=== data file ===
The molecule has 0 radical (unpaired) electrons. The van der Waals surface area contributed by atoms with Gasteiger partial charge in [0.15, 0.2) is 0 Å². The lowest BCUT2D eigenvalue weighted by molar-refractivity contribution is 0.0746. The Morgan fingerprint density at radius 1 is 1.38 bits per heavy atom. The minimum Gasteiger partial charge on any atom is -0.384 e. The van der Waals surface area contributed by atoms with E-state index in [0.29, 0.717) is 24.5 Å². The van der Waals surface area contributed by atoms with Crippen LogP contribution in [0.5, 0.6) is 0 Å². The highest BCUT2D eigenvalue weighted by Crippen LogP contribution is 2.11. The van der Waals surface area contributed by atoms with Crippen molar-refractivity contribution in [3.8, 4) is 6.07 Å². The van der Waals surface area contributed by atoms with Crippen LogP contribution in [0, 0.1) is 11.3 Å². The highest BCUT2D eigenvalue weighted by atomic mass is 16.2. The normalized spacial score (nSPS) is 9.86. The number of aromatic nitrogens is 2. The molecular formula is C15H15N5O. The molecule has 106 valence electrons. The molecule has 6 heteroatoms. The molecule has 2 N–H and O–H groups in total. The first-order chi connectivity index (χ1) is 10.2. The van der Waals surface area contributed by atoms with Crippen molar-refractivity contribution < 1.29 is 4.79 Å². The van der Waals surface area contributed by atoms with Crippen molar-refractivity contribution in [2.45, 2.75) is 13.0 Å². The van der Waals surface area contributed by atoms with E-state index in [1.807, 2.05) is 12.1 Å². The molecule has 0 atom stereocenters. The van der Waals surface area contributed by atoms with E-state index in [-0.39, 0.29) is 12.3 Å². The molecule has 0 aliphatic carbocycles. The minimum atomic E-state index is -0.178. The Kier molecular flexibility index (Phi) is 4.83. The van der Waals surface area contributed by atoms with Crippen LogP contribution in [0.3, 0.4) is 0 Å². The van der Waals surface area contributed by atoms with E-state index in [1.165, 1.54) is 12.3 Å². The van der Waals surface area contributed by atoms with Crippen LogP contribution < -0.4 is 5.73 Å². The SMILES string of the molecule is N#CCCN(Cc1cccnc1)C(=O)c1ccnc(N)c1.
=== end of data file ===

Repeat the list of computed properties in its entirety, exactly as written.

The molecule has 0 radical (unpaired) electrons. The van der Waals surface area contributed by atoms with Gasteiger partial charge in [0.15, 0.2) is 0 Å². The lowest BCUT2D eigenvalue weighted by molar-refractivity contribution is 0.0746. The Morgan fingerprint density at radius 1 is 1.38 bits per heavy atom. The minimum Gasteiger partial charge on any atom is -0.384 e. The van der Waals surface area contributed by atoms with E-state index in [0.29, 0.717) is 24.5 Å². The van der Waals surface area contributed by atoms with Crippen LogP contribution in [0.5, 0.6) is 0 Å². The highest BCUT2D eigenvalue weighted by Crippen LogP contribution is 2.11. The van der Waals surface area contributed by atoms with Crippen molar-refractivity contribution in [3.8, 4) is 6.07 Å². The van der Waals surface area contributed by atoms with Crippen LogP contribution in [0, 0.1) is 11.3 Å². The highest BCUT2D eigenvalue weighted by atomic mass is 16.2. The normalized spacial score (nSPS) is 9.86. The number of aromatic nitrogens is 2. The molecular formula is C15H15N5O. The molecule has 106 valence electrons. The molecule has 6 heteroatoms. The molecule has 2 N–H and O–H groups in total. The first-order chi connectivity index (χ1) is 10.2. The van der Waals surface area contributed by atoms with Crippen molar-refractivity contribution < 1.29 is 4.79 Å². The van der Waals surface area contributed by atoms with Crippen molar-refractivity contribution in [2.45, 2.75) is 13.0 Å². The van der Waals surface area contributed by atoms with E-state index in [1.807, 2.05) is 12.1 Å². The molecule has 0 atom stereocenters. The van der Waals surface area contributed by atoms with E-state index in [-0.39, 0.29) is 12.3 Å². The molecule has 0 aliphatic carbocycles. The minimum atomic E-state index is -0.178. The Kier molecular flexibility index (Phi) is 4.83. The van der Waals surface area contributed by atoms with Crippen LogP contribution in [0.3, 0.4) is 0 Å². The van der Waals surface area contributed by atoms with E-state index in [1.165, 1.54) is 12.3 Å². The van der Waals surface area contributed by atoms with Crippen LogP contribution < -0.4 is 5.73 Å². The SMILES string of the molecule is N#CCCN(Cc1cccnc1)C(=O)c1ccnc(N)c1.